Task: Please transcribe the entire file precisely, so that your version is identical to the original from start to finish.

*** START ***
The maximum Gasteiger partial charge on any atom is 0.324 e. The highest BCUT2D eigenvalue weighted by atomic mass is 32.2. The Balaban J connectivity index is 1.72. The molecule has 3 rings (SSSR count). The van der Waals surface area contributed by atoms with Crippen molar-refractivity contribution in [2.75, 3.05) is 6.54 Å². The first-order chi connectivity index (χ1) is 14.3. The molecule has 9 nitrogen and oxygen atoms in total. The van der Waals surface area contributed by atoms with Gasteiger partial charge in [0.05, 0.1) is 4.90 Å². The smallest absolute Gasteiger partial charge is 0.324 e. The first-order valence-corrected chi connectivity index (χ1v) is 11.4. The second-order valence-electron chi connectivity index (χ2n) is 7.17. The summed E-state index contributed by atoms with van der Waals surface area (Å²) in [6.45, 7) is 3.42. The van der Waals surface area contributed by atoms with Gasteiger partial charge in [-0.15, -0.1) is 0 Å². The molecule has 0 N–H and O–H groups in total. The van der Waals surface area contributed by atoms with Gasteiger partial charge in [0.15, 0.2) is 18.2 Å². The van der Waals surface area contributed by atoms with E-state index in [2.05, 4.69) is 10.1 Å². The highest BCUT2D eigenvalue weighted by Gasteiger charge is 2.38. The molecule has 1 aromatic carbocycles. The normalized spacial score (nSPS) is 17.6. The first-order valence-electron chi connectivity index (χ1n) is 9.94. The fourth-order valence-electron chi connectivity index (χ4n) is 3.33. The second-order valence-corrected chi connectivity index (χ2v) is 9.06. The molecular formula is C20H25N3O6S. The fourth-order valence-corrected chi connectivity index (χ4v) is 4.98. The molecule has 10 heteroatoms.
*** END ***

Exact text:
The maximum Gasteiger partial charge on any atom is 0.324 e. The highest BCUT2D eigenvalue weighted by atomic mass is 32.2. The Balaban J connectivity index is 1.72. The molecule has 3 rings (SSSR count). The van der Waals surface area contributed by atoms with Crippen molar-refractivity contribution in [2.75, 3.05) is 6.54 Å². The first-order chi connectivity index (χ1) is 14.3. The molecule has 9 nitrogen and oxygen atoms in total. The van der Waals surface area contributed by atoms with Gasteiger partial charge in [0.05, 0.1) is 4.90 Å². The smallest absolute Gasteiger partial charge is 0.324 e. The first-order valence-corrected chi connectivity index (χ1v) is 11.4. The second-order valence-electron chi connectivity index (χ2n) is 7.17. The summed E-state index contributed by atoms with van der Waals surface area (Å²) in [6.45, 7) is 3.42. The van der Waals surface area contributed by atoms with Gasteiger partial charge in [-0.15, -0.1) is 0 Å². The molecule has 0 N–H and O–H groups in total. The van der Waals surface area contributed by atoms with Gasteiger partial charge in [0.15, 0.2) is 18.2 Å². The van der Waals surface area contributed by atoms with E-state index in [2.05, 4.69) is 10.1 Å². The highest BCUT2D eigenvalue weighted by Gasteiger charge is 2.38. The molecule has 1 aromatic carbocycles. The normalized spacial score (nSPS) is 17.6. The first-order valence-electron chi connectivity index (χ1n) is 9.94. The fourth-order valence-electron chi connectivity index (χ4n) is 3.33. The second-order valence-corrected chi connectivity index (χ2v) is 9.06. The molecular formula is C20H25N3O6S. The fourth-order valence-corrected chi connectivity index (χ4v) is 4.98. The molecule has 10 heteroatoms.